On November 22, 2019, after discovery commenced, Plaintiff filed a motion to remand, arguing that ERISA does not govern the supplemental life insurance policy. ECF No. 53. Prudential filed the instant Motion for Summary Judgment on December 23, 2019, while Plaintiff's remand motion was pending. See ECF No. 59. Plaintiff filed an opposition to Prudential's Motion on January 21, 2019. ECF No. 64. On February 4, 2020, Magistrate Judge Hammer issued a Report and Recommendations ("R&R"), recommending that the Court deny Plaintiff's remand motion based on his addition of ERISA claims to his amended pleadings. ECF No. 69. The Court adopted Judge Hammer's R&R on June 18, 2020. ECF No. 72.
Judge Hammer found remand would be improper because Plaintiff's addition of well-pleaded ERISA claims conferred original jurisdiction on the Court under 28 U.S.C. 1131. R&R at 12. He did not reach whether ERISA governs this dispute.
II. LEGAL STANDARD
Under Federal Rule of Civil Procedure 56(c), the Court should grant summary judgment when there is no genuine issue as to any material fact "'that would permit a reasonable jury to find for the nonmoving party,'" Boyle v. Cty. of Allegheny Pa., 139 F.3d 386, 393 (3d Cir. 1998) (citation omitted), and "the moving party is entitled to judgment as a matter of law." Celotex Corp. v. Catrett, 477 U.S. 317, 322 (1986). In deciding a motion for summary judgment, the Court does not "weigh the evidence to determine the truth of the matter," but rather assesses "whether the evidence presents a sufficient disagreement to require submission to a jury or whether it is so one-sided that one party must prevail as a matter of law." Anderson v. Liberty Lobby, Inc., 477 U.S. 242, 249-52 (1986).
The Court construes all facts and inferences in the light most favorable to the non-moving party, see Boyle, 139 F.3d at 393, and the moving party bears the initial burden of demonstrating that no genuine issue of material fact remains, see Celotex Corp., 477 U.S. at 322-23. If the moving party meets its burden, the non-moving party must present evidence demonstrating a genuine issue of material fact for trial. See Anderson, 477 U.S. at 248-49. A non-moving party's "[u]nsupported allegations, subjective beliefs, or argument" cannot alone overcome a properly supported summary judgment motion. V.C. by Costello v. Target Corp., 2020 WL 1864611, at *4 (D.N.J. Apr. 14, 2020). If the non-moving party has failed "to make a showing sufficient to establish the existence of an element essential to that party's case, and on which that party will bear the burden of proof at trial" summary judgment is warranted because "a complete failure of proof concerning an essential element of the nonmoving party's case necessarily renders all other facts immaterial." Katz v. Aetna Cas. & Sur. Co., 972 F.2d 53, 59 n.5 (3d Cir. 1992) (internal quotation marks and citation omitted).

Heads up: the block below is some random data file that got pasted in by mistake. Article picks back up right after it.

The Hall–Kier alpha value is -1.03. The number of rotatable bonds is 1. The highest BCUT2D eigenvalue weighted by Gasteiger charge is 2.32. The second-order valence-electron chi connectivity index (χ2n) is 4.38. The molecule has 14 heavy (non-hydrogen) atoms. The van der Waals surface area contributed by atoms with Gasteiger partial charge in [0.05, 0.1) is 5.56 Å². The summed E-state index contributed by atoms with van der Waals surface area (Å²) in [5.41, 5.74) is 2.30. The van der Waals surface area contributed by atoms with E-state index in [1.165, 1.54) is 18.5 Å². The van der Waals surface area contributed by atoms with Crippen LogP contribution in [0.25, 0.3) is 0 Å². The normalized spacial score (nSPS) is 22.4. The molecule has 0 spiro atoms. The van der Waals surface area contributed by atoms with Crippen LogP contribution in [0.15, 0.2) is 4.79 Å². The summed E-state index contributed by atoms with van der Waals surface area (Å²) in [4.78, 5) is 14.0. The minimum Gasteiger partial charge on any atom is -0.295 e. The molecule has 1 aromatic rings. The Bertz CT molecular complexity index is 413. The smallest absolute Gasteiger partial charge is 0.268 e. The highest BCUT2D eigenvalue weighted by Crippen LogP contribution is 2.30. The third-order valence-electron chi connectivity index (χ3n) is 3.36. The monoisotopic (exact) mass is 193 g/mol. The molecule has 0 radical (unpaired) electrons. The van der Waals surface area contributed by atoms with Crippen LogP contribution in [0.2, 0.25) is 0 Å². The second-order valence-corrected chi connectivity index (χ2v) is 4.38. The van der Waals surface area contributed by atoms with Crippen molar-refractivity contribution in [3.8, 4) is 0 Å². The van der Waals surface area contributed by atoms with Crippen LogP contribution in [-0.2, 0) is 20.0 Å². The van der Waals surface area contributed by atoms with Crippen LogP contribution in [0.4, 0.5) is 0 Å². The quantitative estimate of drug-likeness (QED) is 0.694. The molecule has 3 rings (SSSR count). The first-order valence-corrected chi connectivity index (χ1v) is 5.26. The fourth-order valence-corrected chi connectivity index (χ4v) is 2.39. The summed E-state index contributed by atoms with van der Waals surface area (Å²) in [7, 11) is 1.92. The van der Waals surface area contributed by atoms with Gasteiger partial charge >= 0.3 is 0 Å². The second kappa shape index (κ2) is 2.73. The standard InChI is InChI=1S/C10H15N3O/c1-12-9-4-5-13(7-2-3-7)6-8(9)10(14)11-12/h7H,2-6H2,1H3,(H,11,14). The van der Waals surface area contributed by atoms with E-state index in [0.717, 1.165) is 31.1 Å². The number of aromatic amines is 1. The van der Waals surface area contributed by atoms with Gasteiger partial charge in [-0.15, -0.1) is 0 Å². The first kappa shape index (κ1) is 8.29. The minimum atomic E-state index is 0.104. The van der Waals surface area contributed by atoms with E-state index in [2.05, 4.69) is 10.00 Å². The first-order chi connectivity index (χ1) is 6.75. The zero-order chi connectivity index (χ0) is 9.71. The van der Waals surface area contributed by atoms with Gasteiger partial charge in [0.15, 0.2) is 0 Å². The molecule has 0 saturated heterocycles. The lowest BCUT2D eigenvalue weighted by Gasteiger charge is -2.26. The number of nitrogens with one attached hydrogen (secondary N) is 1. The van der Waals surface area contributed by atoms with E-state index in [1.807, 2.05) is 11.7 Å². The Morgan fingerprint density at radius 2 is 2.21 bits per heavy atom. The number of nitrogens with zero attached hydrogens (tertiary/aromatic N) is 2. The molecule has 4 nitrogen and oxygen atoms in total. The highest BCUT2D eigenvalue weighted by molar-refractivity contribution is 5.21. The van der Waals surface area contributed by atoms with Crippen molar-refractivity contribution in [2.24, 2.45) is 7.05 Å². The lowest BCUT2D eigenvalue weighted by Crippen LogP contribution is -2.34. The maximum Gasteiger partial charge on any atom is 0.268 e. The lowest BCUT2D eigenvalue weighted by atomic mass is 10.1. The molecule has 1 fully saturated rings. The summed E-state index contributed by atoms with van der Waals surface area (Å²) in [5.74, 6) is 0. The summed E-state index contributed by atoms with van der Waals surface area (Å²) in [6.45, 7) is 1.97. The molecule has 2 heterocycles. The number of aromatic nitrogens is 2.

Plaintiff's Second Amended Complaint contains both New Jersey common law claims and ERISA claims. The Court must first determine whether ERISA governs this action before it resolves whether genuine issues of material fact preclude summary judgment.
A. ERISA Applies to Plaintiff's Claims
As noted earlier, there is no dispute that the Plan is governed by ERISA. See Def. SOMF ¶ 7. Rather, Plaintiff maintains that when the Group Contract terminated, his post-retirement, continued coverage under the Plan "transferred to the Prudential Standard Port Plan - which was new coverage, completely separate from the UPS Plan." Pl. Br. at 12, ECF No. 64. Prudential counters that Plaintiff's decision to port, rather than convert, his life insurance policy continued his coverage under the Plan, which is subject to ERISA. See Def. Br. at 7-8; Def. Reply Br. at 6, ECF No. 65. The Court agrees with Prudential that ERISA governs this action.
"ERISA's framework ensures that employee benefit plans be governed by written documents and summary plan descriptions, which are the statutorily established means of informing participants and beneficiaries of the terms of their plan and its benefits." In re Unisys Corp. Retiree Med. Ben. "ERISA" Litig., 58 F.3d 896, 902 (3d Cir. 1995). The Court therefore must "look to the plan documents to interpret plan obligations," and if the "plan is clear an unambiguous . . . must determine its meaning as a matter of law without looking to extrinsic evidence." In re Lucent Death Ben. ERISA Litig., 541 F.3d 250, 254-55 (3d Cir. 2008). Here, because Prudential argues ERISA applies as Plaintiff's ported life insurance is not separate from the Plan, the Court must first examine the Plan documents' plain language for supplemental term life insurance portability.
According to the Plan's Summary Plan Description (the "SPD"), upon a UPS employee's retirement, "the portability option lets [them] continue supplemental term life insurance," and Prudential bills the retiree directly. Declaration of Bryan Brum ("Brum Decl.") Ex. B at Pru256, ECF No. 59.4. The SPD further states that a retiree's "group rates will no longer be the same as rates available to active UPSers, but will be based on a group made up of many Prudential customers." Id. The retiree may, however, "keep up the current amount of [their] insurance without providing any evidence of insurability." Id. The SPD refers the retiree to the Prudential Enrollment Kit (the "PEK") for more information. Id. at Pru257.